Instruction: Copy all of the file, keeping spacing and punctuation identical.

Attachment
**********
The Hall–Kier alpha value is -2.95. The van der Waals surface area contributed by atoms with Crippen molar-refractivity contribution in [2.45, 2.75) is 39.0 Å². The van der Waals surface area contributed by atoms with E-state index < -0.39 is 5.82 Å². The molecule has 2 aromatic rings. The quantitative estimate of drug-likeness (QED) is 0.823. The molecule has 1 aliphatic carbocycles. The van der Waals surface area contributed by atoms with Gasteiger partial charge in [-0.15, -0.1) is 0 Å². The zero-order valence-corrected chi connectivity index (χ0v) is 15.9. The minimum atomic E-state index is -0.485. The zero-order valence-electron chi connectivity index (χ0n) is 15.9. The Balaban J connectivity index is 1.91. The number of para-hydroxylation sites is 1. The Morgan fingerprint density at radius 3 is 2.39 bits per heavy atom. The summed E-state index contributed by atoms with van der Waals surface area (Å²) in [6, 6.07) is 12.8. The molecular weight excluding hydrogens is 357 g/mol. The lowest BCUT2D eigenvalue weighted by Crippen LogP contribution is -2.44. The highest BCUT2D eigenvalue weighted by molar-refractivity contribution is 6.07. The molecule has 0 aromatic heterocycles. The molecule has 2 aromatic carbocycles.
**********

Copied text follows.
The Hall–Kier alpha value is -2.95. The van der Waals surface area contributed by atoms with Crippen molar-refractivity contribution in [2.45, 2.75) is 39.0 Å². The van der Waals surface area contributed by atoms with E-state index < -0.39 is 5.82 Å². The molecule has 2 aromatic rings. The quantitative estimate of drug-likeness (QED) is 0.823. The molecule has 1 aliphatic carbocycles. The van der Waals surface area contributed by atoms with Gasteiger partial charge in [-0.15, -0.1) is 0 Å². The zero-order valence-corrected chi connectivity index (χ0v) is 15.9. The minimum atomic E-state index is -0.485. The zero-order valence-electron chi connectivity index (χ0n) is 15.9. The Balaban J connectivity index is 1.91. The number of para-hydroxylation sites is 1. The Morgan fingerprint density at radius 3 is 2.39 bits per heavy atom. The summed E-state index contributed by atoms with van der Waals surface area (Å²) in [6, 6.07) is 12.8. The molecular weight excluding hydrogens is 357 g/mol. The lowest BCUT2D eigenvalue weighted by Crippen LogP contribution is -2.44. The highest BCUT2D eigenvalue weighted by molar-refractivity contribution is 6.07. The molecule has 0 aromatic heterocycles. The molecule has 2 aromatic carbocycles.